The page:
“What [Michaelson] has been able to do is model, for individual patients, the equivalent of a Kaplan-Meier curve,” Louis said. “You can now go in, enter a clinical feature such as age, a gross pathological feature like tumor diameter, number of known positive nodes, the histology, some molecular features and some additional pathology features—and it gives you your own curve showing what is your likely prognosis.”
Louis said about one-fifth of breast cancer patients in the country are now using this calculator online, and Michaelson has modified it for a number of other cancer types as well.
If clinical diagnosticians are to successfully tap computer-aided techniques, they must make sure their data are updated “in a dynamic way,” Louis said. For example, if a clinical research paper comes out months after some variant is found to have pathological significance unknown up to that time, the system needs to incorporate the finding quickly and completely.
Toward that end, Mass General and others have built a module that takes into account such changes in clinical significance.
“A doctor will get a report saying, ‘In the past we told you that this was of unknown significance. We now know, because of additional data that has come out in the genetic databases, that it is a pathogenic mutation,’” Louis said. “So we are not only doing things that a single time point, but [making adjustments] as information changes.”
What’s more, the information changes don’t have to be out in the literature but, instead, could be unique to the patient.
“For example, you might have a polymorphism in someone’s genetic code that doesn’t have a significance unless that person has hypertension or hyperlipidemia,” he explained. “What you want is for the interpretation to happen again the first time that patient has a high cholesterol reading reported in the EMR.”
It’s the combination of running algorithms and updating them in a dynamic way to help clinicians benefit by all the data his group generates that they’ve termed “computational pathology,” Louis said.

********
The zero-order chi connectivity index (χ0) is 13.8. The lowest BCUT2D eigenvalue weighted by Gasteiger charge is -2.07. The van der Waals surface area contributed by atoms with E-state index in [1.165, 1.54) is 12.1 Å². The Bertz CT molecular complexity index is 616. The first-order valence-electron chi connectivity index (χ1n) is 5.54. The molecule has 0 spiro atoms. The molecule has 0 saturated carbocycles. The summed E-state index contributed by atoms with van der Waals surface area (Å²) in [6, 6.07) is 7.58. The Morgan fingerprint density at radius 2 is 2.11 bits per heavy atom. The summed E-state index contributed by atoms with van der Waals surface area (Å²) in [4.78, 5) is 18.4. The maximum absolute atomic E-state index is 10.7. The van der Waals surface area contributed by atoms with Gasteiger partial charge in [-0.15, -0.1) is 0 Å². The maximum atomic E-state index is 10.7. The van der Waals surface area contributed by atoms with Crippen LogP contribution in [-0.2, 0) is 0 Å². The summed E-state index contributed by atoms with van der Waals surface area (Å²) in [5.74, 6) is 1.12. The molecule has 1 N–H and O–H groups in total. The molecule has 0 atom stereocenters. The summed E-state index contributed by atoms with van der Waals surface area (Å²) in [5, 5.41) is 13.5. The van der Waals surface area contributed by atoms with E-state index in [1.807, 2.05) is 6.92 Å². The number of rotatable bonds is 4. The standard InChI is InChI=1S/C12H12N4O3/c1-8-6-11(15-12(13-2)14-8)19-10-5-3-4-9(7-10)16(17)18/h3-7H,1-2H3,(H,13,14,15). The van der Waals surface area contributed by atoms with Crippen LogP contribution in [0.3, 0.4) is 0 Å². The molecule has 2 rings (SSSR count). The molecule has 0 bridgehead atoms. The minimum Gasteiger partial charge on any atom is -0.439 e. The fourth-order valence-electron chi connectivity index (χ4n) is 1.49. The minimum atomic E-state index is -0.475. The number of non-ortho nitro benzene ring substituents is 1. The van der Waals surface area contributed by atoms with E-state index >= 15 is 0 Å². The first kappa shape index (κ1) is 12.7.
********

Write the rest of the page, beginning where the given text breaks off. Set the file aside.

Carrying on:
“And again,” he stressed, “not all of this has to do with machine learning or artificial intelligence.”
AI: Eventual job robber?
The fact that some of it does indeed have to do with AI prompted Louis to cover ground many in the audience likely were awaiting with bated breath: Are computers going to put pathologists and radiologists out of business?
“I think the short answer is no,” Louis said. “It’s really hard to introduce these things into clinical practice, let alone get past all of the regulatory hurdles. The whole regulatory landscape is a nightmare.”
Meanwhile, most of the clinical applications for which AI will be appropriate involve yes-or-no kinds of questions, as for screenings, Louis said. “And for those to be done intelligently,” he said, “you have to have radiologists and pathologists posing the questions.”
Nonetheless, change is afoot—and if past is prologue, some of the shifts in standard operating procedures will be nothing short of tectonic, Louis predicted.
“It is us, the clinicians, who need to adapt to [the coming changes] in an intelligent way,” he said. “We can say, “Okay, so I’m not doing that [particular task] anymore. But now there are many other things I can do” based on the time freed up by AI and related technologies.
“I think it’s an exciting time in my field,” Louis concluded. “I hope it’s an exciting time in your field. I would say embrace it and enjoy it.”